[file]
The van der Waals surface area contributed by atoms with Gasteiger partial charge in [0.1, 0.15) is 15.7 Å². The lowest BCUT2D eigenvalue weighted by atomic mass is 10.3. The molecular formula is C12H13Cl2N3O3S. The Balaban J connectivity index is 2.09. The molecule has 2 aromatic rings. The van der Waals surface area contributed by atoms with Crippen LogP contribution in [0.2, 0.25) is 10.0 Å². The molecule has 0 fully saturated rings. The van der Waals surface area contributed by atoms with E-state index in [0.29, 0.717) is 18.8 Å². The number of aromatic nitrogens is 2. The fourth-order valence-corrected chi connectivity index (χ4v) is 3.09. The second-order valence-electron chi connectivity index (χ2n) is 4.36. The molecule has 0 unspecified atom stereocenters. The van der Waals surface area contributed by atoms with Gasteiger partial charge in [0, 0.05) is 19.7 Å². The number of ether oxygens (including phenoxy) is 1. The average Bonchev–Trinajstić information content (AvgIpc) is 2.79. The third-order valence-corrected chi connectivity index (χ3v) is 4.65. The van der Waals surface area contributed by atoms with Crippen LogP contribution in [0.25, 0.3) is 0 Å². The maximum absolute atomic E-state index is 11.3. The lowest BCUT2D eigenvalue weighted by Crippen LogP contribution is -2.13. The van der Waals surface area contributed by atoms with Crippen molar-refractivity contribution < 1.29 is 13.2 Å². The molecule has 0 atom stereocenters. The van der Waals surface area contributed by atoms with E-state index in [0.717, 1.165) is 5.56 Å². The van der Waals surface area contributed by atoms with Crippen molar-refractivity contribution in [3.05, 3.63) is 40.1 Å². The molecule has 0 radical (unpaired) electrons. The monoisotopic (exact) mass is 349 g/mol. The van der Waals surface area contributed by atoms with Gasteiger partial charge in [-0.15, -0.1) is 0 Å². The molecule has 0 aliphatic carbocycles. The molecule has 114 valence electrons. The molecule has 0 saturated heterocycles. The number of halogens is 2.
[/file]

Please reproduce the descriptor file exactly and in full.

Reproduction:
The van der Waals surface area contributed by atoms with Gasteiger partial charge in [0.1, 0.15) is 15.7 Å². The lowest BCUT2D eigenvalue weighted by atomic mass is 10.3. The molecular formula is C12H13Cl2N3O3S. The Balaban J connectivity index is 2.09. The molecule has 2 aromatic rings. The van der Waals surface area contributed by atoms with Crippen LogP contribution in [0.2, 0.25) is 10.0 Å². The molecule has 0 fully saturated rings. The van der Waals surface area contributed by atoms with E-state index in [0.29, 0.717) is 18.8 Å². The number of aromatic nitrogens is 2. The fourth-order valence-corrected chi connectivity index (χ4v) is 3.09. The second-order valence-electron chi connectivity index (χ2n) is 4.36. The molecule has 0 unspecified atom stereocenters. The van der Waals surface area contributed by atoms with Gasteiger partial charge in [0, 0.05) is 19.7 Å². The number of ether oxygens (including phenoxy) is 1. The average Bonchev–Trinajstić information content (AvgIpc) is 2.79. The third-order valence-corrected chi connectivity index (χ3v) is 4.65. The van der Waals surface area contributed by atoms with Crippen LogP contribution in [0.25, 0.3) is 0 Å². The maximum absolute atomic E-state index is 11.3. The lowest BCUT2D eigenvalue weighted by Crippen LogP contribution is -2.13. The van der Waals surface area contributed by atoms with Crippen molar-refractivity contribution < 1.29 is 13.2 Å². The molecule has 0 atom stereocenters. The van der Waals surface area contributed by atoms with E-state index in [0.717, 1.165) is 5.56 Å². The van der Waals surface area contributed by atoms with Crippen molar-refractivity contribution in [3.05, 3.63) is 40.1 Å². The molecule has 0 radical (unpaired) electrons. The monoisotopic (exact) mass is 349 g/mol. The van der Waals surface area contributed by atoms with Gasteiger partial charge in [-0.15, -0.1) is 0 Å². The molecule has 0 aliphatic carbocycles. The molecule has 114 valence electrons. The molecule has 0 saturated heterocycles. The number of halogens is 2.